LORD  BYRON  and  his  TIMES
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Letters and Journals of Lord Byron
Lord Byron to Thomas Moore, 5 November 1820

Life of Byron: to 1806
Life of Byron: 1806
Life of Byron: 1807
Life of Byron: 1808
Life of Byron: 1809
Life of Byron: 1810
Life of Byron: 1811
Life of Byron: 1812
Life of Byron: 1813
Life of Byron: 1814
Life of Byron: 1815
Life of Byron: 1816 (I)
Life of Byron: 1816 (II)
Life of Byron: 1817
Life of Byron: 1818
Life of Byron: 1819
Life of Byron: 1820
Life of Byron: 1821
Life of Byron: 1822
Life of Byron: 1823
Life of Byron: 1824
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“Ravenna, November 5th, 1820.

“Thanks for your letter, which hath come somewhat costively,—but better late than never. Of it anon. Mr. Galignani, of the Press, hath, it seems, been supplanted and sub-pirated by another Parisian publisher, who has audaciously printed an edition of L. B.’s Works, at the ultra-liberal price of 10 francs, and (as Galignani piteously observes) francs only for booksellers! ‘horresco referens.’ Think of a man’s whole works producing so little!

Galignani sends me, post haste, a permission for him, from me, to publish, &c. &c., which permit I have signed and sent to Mr. Murray, of Albemarle-street. Will you explain to G. that I have no right to dispose of Murray’s works without his leave? and therefore I must refer him to M. to get the permit out of his claws—no easy matter, I suspect. I have written to G. to say as much; but a word of mouth from a ‘great brother author’ would convince him that I could not honestly have complied with his wish, though I might legally. What I could do, I have done, viz. signed the warrant and sent it to Murray. Let the dogs divide the carcass, if it is killed to their liking.

“I am glad of your epigram. It is odd that we should both let our wits run away with our sentiments; for I am sure that we are both Queen’s men at bottom. But there is no resisting a clinch—it is so clever! Apropos of that—we have ‘a diphthong’ also in this part of the world—not a Greek, but a Spanish one—do you understand me?—which is about to blow up the whole alphabet. It was first pronounced at Naples, and is spreading;—but we are nearer the Barbarians; who are in great force on the Po, and will pass it, with the first legitimate pretext.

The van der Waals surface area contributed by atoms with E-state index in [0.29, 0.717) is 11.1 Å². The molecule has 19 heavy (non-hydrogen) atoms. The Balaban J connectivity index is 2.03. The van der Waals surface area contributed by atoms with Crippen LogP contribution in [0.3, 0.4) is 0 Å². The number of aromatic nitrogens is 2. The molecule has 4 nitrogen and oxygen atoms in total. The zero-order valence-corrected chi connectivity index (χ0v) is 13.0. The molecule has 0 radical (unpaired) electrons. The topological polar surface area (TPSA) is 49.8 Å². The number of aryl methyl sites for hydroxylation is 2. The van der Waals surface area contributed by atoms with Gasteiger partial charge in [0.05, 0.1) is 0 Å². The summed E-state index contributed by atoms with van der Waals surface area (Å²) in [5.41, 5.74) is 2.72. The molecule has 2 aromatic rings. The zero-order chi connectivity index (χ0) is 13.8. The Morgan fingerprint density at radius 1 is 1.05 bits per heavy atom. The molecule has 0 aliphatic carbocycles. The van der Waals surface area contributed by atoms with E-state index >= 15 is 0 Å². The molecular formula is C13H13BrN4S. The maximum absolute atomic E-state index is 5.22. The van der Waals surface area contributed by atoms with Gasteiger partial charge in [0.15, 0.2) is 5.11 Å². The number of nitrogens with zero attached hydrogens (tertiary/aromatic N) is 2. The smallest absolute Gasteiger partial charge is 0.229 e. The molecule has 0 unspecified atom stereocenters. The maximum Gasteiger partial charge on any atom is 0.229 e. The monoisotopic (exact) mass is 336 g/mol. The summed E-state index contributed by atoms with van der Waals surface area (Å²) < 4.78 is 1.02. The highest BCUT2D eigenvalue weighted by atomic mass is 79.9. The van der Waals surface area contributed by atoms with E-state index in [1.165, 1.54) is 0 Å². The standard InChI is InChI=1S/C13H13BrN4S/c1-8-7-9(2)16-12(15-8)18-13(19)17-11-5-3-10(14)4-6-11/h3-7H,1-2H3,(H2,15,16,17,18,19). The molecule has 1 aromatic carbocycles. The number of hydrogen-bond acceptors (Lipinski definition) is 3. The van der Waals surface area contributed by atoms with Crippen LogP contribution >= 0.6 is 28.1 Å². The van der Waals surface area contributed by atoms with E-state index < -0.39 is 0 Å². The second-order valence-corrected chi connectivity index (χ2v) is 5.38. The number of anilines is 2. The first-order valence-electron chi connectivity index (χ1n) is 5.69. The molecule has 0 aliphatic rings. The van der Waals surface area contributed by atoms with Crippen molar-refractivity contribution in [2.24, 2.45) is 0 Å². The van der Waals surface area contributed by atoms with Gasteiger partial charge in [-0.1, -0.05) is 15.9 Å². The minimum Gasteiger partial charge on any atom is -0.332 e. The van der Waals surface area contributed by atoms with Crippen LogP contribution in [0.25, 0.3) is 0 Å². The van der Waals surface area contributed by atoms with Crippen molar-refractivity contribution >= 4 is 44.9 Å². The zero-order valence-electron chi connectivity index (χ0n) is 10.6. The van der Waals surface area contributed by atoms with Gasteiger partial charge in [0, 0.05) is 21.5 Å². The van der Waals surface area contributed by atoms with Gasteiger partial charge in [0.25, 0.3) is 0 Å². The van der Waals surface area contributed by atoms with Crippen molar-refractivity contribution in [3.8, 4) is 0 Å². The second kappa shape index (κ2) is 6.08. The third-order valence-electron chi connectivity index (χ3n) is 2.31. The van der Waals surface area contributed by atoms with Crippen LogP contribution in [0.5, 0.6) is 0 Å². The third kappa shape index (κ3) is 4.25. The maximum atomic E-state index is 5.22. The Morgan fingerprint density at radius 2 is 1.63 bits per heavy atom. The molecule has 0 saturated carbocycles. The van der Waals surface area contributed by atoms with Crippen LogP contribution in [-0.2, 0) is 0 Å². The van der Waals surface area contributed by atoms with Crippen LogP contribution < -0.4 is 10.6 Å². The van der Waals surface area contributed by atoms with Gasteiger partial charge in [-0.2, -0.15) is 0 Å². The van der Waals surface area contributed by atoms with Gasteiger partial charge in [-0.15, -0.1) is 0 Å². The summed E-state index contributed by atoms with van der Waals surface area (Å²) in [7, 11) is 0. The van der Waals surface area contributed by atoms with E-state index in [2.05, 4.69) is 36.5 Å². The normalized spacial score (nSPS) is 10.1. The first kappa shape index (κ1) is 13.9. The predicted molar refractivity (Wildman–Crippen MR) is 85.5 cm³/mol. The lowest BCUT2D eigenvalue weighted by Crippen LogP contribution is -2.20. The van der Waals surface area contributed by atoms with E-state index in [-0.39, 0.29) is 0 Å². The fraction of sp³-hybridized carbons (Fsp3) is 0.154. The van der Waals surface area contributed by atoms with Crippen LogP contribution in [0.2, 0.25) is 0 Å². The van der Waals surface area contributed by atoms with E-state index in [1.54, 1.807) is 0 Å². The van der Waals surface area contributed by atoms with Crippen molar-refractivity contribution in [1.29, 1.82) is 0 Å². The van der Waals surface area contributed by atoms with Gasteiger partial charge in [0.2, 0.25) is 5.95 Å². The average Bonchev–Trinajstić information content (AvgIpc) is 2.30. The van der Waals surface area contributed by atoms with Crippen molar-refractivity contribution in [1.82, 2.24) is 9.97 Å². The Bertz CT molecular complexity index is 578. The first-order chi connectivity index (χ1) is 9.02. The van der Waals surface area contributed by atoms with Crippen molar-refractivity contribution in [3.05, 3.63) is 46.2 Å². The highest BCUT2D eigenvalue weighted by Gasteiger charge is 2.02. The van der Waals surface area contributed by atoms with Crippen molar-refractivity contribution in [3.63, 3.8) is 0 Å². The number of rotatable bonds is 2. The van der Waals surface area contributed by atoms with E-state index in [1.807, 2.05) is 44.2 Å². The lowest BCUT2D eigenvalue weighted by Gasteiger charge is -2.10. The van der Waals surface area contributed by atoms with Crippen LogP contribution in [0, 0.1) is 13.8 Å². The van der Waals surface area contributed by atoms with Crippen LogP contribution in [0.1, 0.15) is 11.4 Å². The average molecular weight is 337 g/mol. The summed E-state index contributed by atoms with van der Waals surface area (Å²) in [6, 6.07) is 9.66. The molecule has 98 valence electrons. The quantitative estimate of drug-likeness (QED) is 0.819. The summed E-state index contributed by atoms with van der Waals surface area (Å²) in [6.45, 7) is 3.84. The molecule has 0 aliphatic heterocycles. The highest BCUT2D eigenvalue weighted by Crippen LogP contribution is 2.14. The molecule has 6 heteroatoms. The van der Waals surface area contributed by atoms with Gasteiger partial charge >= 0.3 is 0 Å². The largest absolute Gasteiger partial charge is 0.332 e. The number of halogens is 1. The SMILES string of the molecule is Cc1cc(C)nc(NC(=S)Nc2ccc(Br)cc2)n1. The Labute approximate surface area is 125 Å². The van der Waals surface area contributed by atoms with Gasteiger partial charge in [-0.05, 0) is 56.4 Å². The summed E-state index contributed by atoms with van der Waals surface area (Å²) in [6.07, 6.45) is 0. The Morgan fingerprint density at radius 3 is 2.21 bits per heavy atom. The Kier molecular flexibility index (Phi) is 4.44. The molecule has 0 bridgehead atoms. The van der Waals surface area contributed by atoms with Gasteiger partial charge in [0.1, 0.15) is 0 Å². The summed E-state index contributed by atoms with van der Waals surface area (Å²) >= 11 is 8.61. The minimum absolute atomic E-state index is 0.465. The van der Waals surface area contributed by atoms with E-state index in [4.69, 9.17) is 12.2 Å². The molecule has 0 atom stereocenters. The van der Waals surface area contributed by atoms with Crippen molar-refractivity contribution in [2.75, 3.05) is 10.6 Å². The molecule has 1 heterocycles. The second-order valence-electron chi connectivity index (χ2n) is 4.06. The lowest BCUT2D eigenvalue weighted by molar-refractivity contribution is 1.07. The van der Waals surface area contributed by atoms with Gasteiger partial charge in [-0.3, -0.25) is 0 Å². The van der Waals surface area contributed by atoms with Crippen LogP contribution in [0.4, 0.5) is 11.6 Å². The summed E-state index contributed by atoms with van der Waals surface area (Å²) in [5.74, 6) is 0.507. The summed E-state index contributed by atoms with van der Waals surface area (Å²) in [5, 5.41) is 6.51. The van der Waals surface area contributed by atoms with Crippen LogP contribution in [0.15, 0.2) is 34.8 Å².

“There will be the devil to pay, and there is no saying who will or who will not be set down in his bill. If ‘honour should come unlooked for’ to any of your acquaintance, make a Melody of it, that his ghost, like poor Yorick’s, may have the satisfaction of being plaintively pitied—or still more nobly commemorated, like ‘Oh breathe not his name.’
A. D. 1820. LIFE OF LORD BYRON. 377
In case you should not think him worth it, here is a
Chant for you instead—

“When a man hath no freedom to fight for at home,
Let him combat for that of his neighbours;
Let him think of the glories of Greece and of Rome,
And get knock’d on the head for his labours.
To do good to mankind is the chivalrous plan,
And is always as nobly requited;
Then battle for freedom wherever you can,
And, if not shot or hang’d, you’ll get knighted.

“So you have gotten the letter of ‘Epigrams’—I am glad of it. You will not be so, for I shall send you more. Here is one I wrote for the endorsement of ‘the Deed of Separation’ in 1816; but the lawyers objected to it, as superfluous. It was written as we were getting up the signing and sealing. * * has the original.

Endorsement to the Deed of Separation, in the April of 1810.
“A year ago you swore, fond she!
‘To love, to honour,’ and so forth:
Such was the vow you pledged to me,
And here’s exactly what ’tis worth.

“For the anniversary of January 2, 1821, I have a small grateful anticipation, which, in case of accident, I add—

To Penelope, January 2d, 1821.
“This day, of all our days, has done
The worst for me and you:—
’Tis just six years since we were one,
And five since we were two.

“Pray, excuse all this nonsense; for I must talk nonsense just now, for fear of wandering to more serious topics, which, in the present state of things, is not safe by a foreign post.

“I told you, in my last, that I had been going on with the ‘Memoirs,’ and have got as far as twelve more sheets. But I suspect they will be
378 NOTICES OF THE A. D. 1820.
interrupted. In that case I will send them on by post, though I feel remorse at making a friend pay so much for postage, for we can’t frank here beyond the frontier.

“I shall be glad to hear of the event of the Queen’s concern. As to the ultimate effect, the most inevitable one to you and me (if they and we live so long) will be that the Miss Moores and Miss Byrons will present us with a great variety of grand-children by different fathers.

“Pray, where did you get hold of Goëthe’s Florentine husband-killing story? upon such matters, in general, I may say, with Beau Clincher, in reply to Errand’s wife—

“‘Oh the villain, he hath murdered my poor Timothy!

“‘Clincher. Damn your Timothy!—I tell you, woman, your husband has murdered me—he has carried away my fine jubilee clothes.’

“So Bowles has been telling a story, too (’tis in the Quarterly), about the woods of ‘Madeira,’ and so forth. I shall be at Bowles again, if he is not quiet. He misstates, or mistakes, in a point or two. The paper is finished, and so is the letter.

“Yours, &c.”